Major League Baseball playoff games provide quite the atmosphere for fans. Sights, sounds, smells and much more all help orient the fan to the game taking place on the field. Could this aspect of Major League Baseball help shed light on the faith as well?

Sometimes the exterior features direct us to the interior reality –to the heart of the matter. We see this in sports and religion.

Recently, I was eating lunch with a friend from Pittsburgh. The topic of Pittsburgh Pirates baseball came up in our conversation. He mentioned how as a young kid his parents would take his family to countless Pirates games. One of the other guys at lunch with us asked my friend from Pittsburgh what he enjoyed most about those games. His answer tells us something far more important than baseball.

He said that as a young kid (5-8 years old) that he didn’t watch the Pirates baseball game at all. He and his brothers were interested in the skyscrapers beyond the Allegheny River, the massive scoreboard with music and videos, going to get french fries, the roar of the crowd, talking to his family during the game, climbing up the statues of Pirates players, smelling the food, seeing the multitude of Pirates fans, and, most importantly, the Pirates Pierogies races.

Then, something began to change.

He got older and his family still went to baseball games. He told us that without even realizing it –he became quite interested in the actual game of baseball during his teenage years. He became fascinated with players, statistics, decision-making by the manager, who was scheduled to pitch, shifts in the infield for certain batters, etc. He became very intrigued by what could not be seen, per se, by the naked eye (how the players and coaches were thinking and what, exactly, they were thinking about). He became fascinated with the actual game of baseball.

It is this natural, organic transition from the sights and sounds to the actual game of baseball that PNC Park (and every MLB ballpark for that matter) seeks to encourage. The Catholic Mass is no different –the external features point to an internal reality. In other words, the architecture of PNC Park points to the actual game while the architecture of a Catholic Church points to the actual presence of Christ. The architecture in both locations is telling a narrative and directing us toward something...or someone.

Like my Pittsburgh friend who immediately saw the skyscrapers across the Allegheny River, the person who walks near a Catholic Church immediately sees a steeple. Then, upon entering the Church he sees stained glass windows, he hears the music from the choir, the organ, and various other instruments. He then sees the positioning of the pews in a certain direction, he notices various parishioners of all ages directed to the same center and there’s something about the altar that is front, center, and raised high. He also notices the movements of the priest and hears the words and responses which are oriented to what is taking place at the altar.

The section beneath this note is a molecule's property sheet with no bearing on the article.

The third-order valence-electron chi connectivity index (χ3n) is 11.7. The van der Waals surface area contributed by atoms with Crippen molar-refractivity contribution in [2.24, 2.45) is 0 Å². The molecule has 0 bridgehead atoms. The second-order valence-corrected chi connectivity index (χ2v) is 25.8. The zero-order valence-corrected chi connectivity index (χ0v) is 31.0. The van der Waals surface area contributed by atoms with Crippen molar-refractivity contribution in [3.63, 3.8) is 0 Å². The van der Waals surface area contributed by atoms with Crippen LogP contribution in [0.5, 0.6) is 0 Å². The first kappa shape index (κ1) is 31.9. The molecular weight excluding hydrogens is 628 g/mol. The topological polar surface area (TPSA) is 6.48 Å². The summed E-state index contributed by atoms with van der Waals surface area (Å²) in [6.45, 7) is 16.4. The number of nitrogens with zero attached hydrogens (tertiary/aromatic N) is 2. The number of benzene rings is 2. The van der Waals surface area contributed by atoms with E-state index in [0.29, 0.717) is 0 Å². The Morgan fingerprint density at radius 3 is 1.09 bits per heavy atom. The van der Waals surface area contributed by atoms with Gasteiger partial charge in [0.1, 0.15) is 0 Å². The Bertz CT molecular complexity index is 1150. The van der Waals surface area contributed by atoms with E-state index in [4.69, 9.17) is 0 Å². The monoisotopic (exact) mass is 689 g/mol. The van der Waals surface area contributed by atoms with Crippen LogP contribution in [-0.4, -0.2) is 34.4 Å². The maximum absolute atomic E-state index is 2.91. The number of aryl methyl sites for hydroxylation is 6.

Like my friend from Pittsburgh, it may take us years of focusing on the external features before we naturally and organically transition to what only faith can see. Mind you, I am not proposing a zero-sum game, an either-or. My Pittsburgh Pirates friend never lost out in focusing more on the game than on the sights, sounds, and smells in the stadium around him. In fact, it was precisely through those means that he was brought to the center –to the actual game of baseball. So it is in the Catholic Church –the sights and sounds are oriented to the altar, to the actual presence of Christ.

Yet again, we see baseball and faith running quite similar bases.

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Ben Daghir is a transitional deacon for the Diocese of Erie from St. Marys, Pa. He pitched for the Elk Catholic Crusaders in 2010-2011 and coached SM Little League for 4 years. Ben was a pitcher for the 2009 St. Marys Senior League State Championship team. He currently studies at St. Mary’s Seminary in Baltimore. His favorite team is the Pittsburgh Pirates and favorite baseball players are former pitchers Tim Lincecum and Sandy Koufax.

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